If you’re hustling to make a living writing, you’re bound to know stuff that other people don’t. Especially if you’ve been at this long enough to specialize in a niche or two. So how do you find questions to answer?
Use search features and settings
You can do a simple search on Quora for questions in your niche. You can also set up alerts to notify you when someone asks a question related to your niche. It’s a great way to find out what your prospects are talking about and what they need help with.
Provide detailed answers
I learned early on to avoid responding to questions on Quora with simple answers. Simple answers will do little to promote your freelance business.
Instead, answer Quora questions with as many ooey-gooey details you can muster, and if you can link to a reputable source, or some of your work, even better. The more in-depth, value-driven content you provide, the more attention you will draw to yourself.
I’ve been using this freelance marketing strategy for a couple years because it:
- Allows you to answer questions and provide solutions to problems your potential clients have
- Provides a public display of your content, making it easier for others to find you and ‘test-drive’ your expertise
- Includes a built-in audience you can help who have questions about topics in your niche
- Doesn’t require an established following of hundreds or thousands of people like other social media channels to generate engagement. There’s a built-in audience that needs your help.
Here’s an example of what a Quora Q&A looks like:
Analyze and optimize your Quora marketing efforts
You should measure every freelance marketing strategy you use, including Quora. For example:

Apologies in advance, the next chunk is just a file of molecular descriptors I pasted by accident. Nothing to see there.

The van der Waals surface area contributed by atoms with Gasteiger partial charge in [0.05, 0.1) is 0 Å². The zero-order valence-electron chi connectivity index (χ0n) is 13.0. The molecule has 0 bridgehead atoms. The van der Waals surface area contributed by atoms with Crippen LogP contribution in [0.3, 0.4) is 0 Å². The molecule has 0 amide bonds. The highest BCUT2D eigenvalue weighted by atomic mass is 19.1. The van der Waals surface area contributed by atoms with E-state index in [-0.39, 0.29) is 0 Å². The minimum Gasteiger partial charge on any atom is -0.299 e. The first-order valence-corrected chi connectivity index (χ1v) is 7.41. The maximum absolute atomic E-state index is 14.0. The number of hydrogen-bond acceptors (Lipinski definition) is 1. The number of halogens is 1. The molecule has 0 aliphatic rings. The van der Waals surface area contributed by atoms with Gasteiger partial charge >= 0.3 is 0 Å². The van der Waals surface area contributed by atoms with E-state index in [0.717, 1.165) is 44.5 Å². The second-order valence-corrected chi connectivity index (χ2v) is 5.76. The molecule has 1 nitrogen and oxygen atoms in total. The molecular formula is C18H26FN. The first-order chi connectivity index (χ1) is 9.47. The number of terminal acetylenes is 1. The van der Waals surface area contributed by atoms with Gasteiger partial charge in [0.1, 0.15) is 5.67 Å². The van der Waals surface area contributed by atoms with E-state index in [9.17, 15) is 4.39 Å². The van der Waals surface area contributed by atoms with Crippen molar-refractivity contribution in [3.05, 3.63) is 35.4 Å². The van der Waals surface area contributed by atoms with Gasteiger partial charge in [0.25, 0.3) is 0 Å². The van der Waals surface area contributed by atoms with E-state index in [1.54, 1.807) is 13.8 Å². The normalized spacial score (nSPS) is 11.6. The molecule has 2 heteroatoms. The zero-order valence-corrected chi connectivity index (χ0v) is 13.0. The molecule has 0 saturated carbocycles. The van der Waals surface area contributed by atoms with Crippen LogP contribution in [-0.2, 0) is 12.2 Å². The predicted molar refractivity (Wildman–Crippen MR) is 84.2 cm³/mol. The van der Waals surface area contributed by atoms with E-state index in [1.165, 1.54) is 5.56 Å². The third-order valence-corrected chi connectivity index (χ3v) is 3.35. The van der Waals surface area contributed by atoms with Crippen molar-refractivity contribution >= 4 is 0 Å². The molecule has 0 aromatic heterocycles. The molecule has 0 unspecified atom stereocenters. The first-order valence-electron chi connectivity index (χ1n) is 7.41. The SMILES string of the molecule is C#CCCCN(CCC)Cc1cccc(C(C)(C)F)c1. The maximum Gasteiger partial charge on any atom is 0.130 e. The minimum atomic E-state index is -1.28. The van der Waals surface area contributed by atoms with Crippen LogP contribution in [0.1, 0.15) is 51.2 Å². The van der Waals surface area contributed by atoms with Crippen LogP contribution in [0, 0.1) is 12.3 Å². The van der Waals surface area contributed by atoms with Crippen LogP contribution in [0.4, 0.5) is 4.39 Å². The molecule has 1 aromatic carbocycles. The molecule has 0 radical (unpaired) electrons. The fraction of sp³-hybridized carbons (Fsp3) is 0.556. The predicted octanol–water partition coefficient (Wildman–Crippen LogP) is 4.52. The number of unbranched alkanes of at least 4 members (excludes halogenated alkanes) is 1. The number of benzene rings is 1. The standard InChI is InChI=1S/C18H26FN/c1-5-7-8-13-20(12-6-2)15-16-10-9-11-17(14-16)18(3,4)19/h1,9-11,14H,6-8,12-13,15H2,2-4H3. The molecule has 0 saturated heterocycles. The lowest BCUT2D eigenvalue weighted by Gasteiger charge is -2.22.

- How many LOIs or query letters do you have to send out before you land an assignment?
- How many people do you need to meet at an in-person networking event to get a solid lead?
- What kind of response are you getting from LinkedIn marketing?
When you can measure results from a freelance marketing strategy, you can use that information to adjust your approach, or maybe even abandon the idea. It’s important to know what works and what doesn’t to help you get leads and land assignments.
After you’ve spent a little time answering questions on Quora, take a look at the metrics to measure your results for:
- And any inbound leads that come your way
Does it work? Freelance writers and entrepreneurs Dave Chesson (creator of KDP Rocket which Carol uses, recommends, and proudly affiliate sells) and Matt Stone have both used Quora to generate thousands of views, leads, and sales, build authority, provide value, and help more people.
I started answering Quora questions a few years ago, and it’s been a good freelance marketing strategy for me, too.
The #1 rule of freelance marketing: Be consistent
The success of almost any freelance marketing effort depends on consistency. Want to try something a little different than the traditional LOI or query letter? Answer Quora questions. It will help build your social reputation and digital footprint as a freelance writer that can help you land more freelance work in your niche.
Beth Casey is a B2B writer living in Maine. She writes about business, digital marketing, health, and technology